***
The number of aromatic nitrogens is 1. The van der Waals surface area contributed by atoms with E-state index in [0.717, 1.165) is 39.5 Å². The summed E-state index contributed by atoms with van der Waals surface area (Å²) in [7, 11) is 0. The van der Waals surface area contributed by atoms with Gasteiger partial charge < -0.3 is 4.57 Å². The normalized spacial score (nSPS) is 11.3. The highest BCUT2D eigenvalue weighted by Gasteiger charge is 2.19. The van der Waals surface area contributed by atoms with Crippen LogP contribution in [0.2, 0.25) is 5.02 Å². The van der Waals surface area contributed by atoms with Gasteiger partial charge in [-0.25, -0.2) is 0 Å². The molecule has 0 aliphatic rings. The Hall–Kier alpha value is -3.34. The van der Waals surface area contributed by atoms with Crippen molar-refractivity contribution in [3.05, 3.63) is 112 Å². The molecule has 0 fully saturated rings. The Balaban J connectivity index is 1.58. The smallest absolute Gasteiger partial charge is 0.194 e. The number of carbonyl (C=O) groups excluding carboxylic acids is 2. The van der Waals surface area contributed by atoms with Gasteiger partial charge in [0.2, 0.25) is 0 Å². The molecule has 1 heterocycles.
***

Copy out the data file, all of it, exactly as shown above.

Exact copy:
The number of aromatic nitrogens is 1. The van der Waals surface area contributed by atoms with E-state index in [0.717, 1.165) is 39.5 Å². The summed E-state index contributed by atoms with van der Waals surface area (Å²) in [7, 11) is 0. The van der Waals surface area contributed by atoms with Gasteiger partial charge < -0.3 is 4.57 Å². The normalized spacial score (nSPS) is 11.3. The highest BCUT2D eigenvalue weighted by Gasteiger charge is 2.19. The van der Waals surface area contributed by atoms with Crippen LogP contribution in [0.2, 0.25) is 5.02 Å². The van der Waals surface area contributed by atoms with Gasteiger partial charge in [-0.25, -0.2) is 0 Å². The molecule has 0 aliphatic rings. The Hall–Kier alpha value is -3.34. The van der Waals surface area contributed by atoms with Crippen molar-refractivity contribution in [3.05, 3.63) is 112 Å². The molecule has 0 fully saturated rings. The Balaban J connectivity index is 1.58. The smallest absolute Gasteiger partial charge is 0.194 e. The number of carbonyl (C=O) groups excluding carboxylic acids is 2. The van der Waals surface area contributed by atoms with Gasteiger partial charge in [0.2, 0.25) is 0 Å². The molecule has 1 heterocycles.